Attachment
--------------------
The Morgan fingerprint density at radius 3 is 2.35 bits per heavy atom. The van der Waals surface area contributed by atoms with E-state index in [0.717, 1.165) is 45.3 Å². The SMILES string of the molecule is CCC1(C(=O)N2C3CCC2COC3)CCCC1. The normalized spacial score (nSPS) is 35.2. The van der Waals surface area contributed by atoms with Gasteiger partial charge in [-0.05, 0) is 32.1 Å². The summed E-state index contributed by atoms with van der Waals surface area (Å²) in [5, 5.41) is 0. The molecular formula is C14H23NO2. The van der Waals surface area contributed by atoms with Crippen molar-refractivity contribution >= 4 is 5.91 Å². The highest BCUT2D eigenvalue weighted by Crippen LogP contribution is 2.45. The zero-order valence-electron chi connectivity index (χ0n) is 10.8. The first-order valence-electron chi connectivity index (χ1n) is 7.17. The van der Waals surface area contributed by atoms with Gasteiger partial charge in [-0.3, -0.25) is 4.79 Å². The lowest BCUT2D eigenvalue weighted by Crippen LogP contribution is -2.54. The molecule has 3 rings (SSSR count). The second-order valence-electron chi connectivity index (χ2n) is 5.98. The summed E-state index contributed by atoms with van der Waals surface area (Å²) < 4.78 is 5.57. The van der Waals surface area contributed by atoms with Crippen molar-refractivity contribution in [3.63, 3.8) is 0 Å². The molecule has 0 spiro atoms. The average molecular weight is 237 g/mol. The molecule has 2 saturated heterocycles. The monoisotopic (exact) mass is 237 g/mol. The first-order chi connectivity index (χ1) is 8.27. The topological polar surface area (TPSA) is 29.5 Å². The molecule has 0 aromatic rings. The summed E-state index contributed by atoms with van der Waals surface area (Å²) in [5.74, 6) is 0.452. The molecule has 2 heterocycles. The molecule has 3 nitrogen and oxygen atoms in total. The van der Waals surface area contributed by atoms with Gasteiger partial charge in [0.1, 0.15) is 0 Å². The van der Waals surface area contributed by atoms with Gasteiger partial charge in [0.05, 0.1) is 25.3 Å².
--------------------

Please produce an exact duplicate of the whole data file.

The Morgan fingerprint density at radius 3 is 2.35 bits per heavy atom. The van der Waals surface area contributed by atoms with E-state index in [0.717, 1.165) is 45.3 Å². The SMILES string of the molecule is CCC1(C(=O)N2C3CCC2COC3)CCCC1. The normalized spacial score (nSPS) is 35.2. The van der Waals surface area contributed by atoms with Gasteiger partial charge in [-0.05, 0) is 32.1 Å². The summed E-state index contributed by atoms with van der Waals surface area (Å²) in [5, 5.41) is 0. The molecular formula is C14H23NO2. The van der Waals surface area contributed by atoms with Crippen molar-refractivity contribution >= 4 is 5.91 Å². The highest BCUT2D eigenvalue weighted by Crippen LogP contribution is 2.45. The zero-order valence-electron chi connectivity index (χ0n) is 10.8. The first-order valence-electron chi connectivity index (χ1n) is 7.17. The van der Waals surface area contributed by atoms with Gasteiger partial charge in [-0.3, -0.25) is 4.79 Å². The lowest BCUT2D eigenvalue weighted by Crippen LogP contribution is -2.54. The molecule has 3 rings (SSSR count). The second-order valence-electron chi connectivity index (χ2n) is 5.98. The summed E-state index contributed by atoms with van der Waals surface area (Å²) < 4.78 is 5.57. The van der Waals surface area contributed by atoms with Crippen molar-refractivity contribution in [3.63, 3.8) is 0 Å². The molecule has 0 spiro atoms. The average molecular weight is 237 g/mol. The molecule has 2 saturated heterocycles. The monoisotopic (exact) mass is 237 g/mol. The first-order chi connectivity index (χ1) is 8.27. The topological polar surface area (TPSA) is 29.5 Å². The molecule has 0 aromatic rings. The summed E-state index contributed by atoms with van der Waals surface area (Å²) in [5.74, 6) is 0.452. The molecule has 2 heterocycles. The molecule has 3 nitrogen and oxygen atoms in total. The van der Waals surface area contributed by atoms with Gasteiger partial charge in [0.1, 0.15) is 0 Å². The van der Waals surface area contributed by atoms with Gasteiger partial charge in [0.05, 0.1) is 25.3 Å².